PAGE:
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Challenges in transcribing multimodal data: A case study
|Title:||Challenges in transcribing multimodal data: A case study|
|Issue Date:||01 Feb 2017|
|Publisher:||University of Hawaii National Foreign Language Resource Center|
Michigan State University Center for Language Education and Research
|Citation:||Helm, F., & Dooly, M. (2017). Challenges in transcribing multimodal data: A case study. Language Learning & Technology, 21(1), 166–185. https://dx.doi.org/10125/44600|
|Abstract:||Computer-mediated communication (CMC) once meant principally text-based communication mediated by computers, but rapid technological advances in recent years have heralded an era of multimodal communication with a growing emphasis on audio and video synchronous interaction. As CMC, in all its variants (text chats, video chats, forums, blogs, SMS, etc.), has become normalized practice in personal and professional lives, educational initiatives, particularly language teaching and learning, are following suit. For researchers interested in exploring learner interactions in complex technology-supported learning environments, new challenges inevitably emerge. This article looks at the challenges of transcribing and representing multimodal data (visual, oral, and textual) when engaging in computer-assisted language learning research. When transcribing and representing such data, the choices made depend very much on the specific research questions addressed, hence in this paper we explore these challenges through discussion of a specific case study where the researchers were seeking to explore the emergence of identity through interaction in an online, multimodal situated space. Given the limited amount of literature addressing the transcription of online multimodal communication, it is felt that this article is a timely contribution to researchers interested in exploring interaction in CMC language and intercultural learning environments.|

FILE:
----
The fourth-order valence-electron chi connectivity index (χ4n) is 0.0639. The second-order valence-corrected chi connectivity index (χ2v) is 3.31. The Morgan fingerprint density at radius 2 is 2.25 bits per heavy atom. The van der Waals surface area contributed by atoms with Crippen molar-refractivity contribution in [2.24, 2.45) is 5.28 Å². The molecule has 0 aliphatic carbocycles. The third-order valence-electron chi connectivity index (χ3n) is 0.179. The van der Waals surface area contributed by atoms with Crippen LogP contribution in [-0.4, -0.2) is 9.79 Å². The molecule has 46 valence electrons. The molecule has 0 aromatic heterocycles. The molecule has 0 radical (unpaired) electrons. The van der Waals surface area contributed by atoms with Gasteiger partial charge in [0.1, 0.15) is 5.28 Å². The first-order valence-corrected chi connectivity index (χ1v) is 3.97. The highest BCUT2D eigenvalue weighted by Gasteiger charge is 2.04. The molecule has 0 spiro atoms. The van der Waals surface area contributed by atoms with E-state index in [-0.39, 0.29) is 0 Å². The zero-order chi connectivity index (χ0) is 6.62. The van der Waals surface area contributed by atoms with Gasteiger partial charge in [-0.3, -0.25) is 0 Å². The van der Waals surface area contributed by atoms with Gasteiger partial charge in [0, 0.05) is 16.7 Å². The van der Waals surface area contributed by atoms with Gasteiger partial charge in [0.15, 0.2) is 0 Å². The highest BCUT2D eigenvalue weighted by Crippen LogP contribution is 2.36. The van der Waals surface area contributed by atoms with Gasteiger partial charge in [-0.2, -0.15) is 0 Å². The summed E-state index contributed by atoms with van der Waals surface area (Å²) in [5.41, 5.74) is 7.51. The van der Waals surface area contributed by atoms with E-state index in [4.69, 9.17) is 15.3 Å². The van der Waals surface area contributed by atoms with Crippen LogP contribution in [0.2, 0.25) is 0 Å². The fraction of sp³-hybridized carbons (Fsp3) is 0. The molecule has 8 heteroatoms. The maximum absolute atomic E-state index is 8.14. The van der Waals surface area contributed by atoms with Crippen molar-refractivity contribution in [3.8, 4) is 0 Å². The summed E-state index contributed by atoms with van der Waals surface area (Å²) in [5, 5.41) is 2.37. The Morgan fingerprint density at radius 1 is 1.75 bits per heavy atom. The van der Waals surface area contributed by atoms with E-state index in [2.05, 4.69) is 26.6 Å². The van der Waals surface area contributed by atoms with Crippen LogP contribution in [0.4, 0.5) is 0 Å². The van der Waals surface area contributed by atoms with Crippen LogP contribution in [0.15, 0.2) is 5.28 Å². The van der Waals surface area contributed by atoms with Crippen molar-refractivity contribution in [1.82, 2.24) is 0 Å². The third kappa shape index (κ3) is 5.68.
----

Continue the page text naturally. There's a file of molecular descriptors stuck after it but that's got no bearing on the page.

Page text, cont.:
|Appears in Collections:||Volume 21 Number 1, February 2017 Special Issue on Methodological Innovation in CALL Research|
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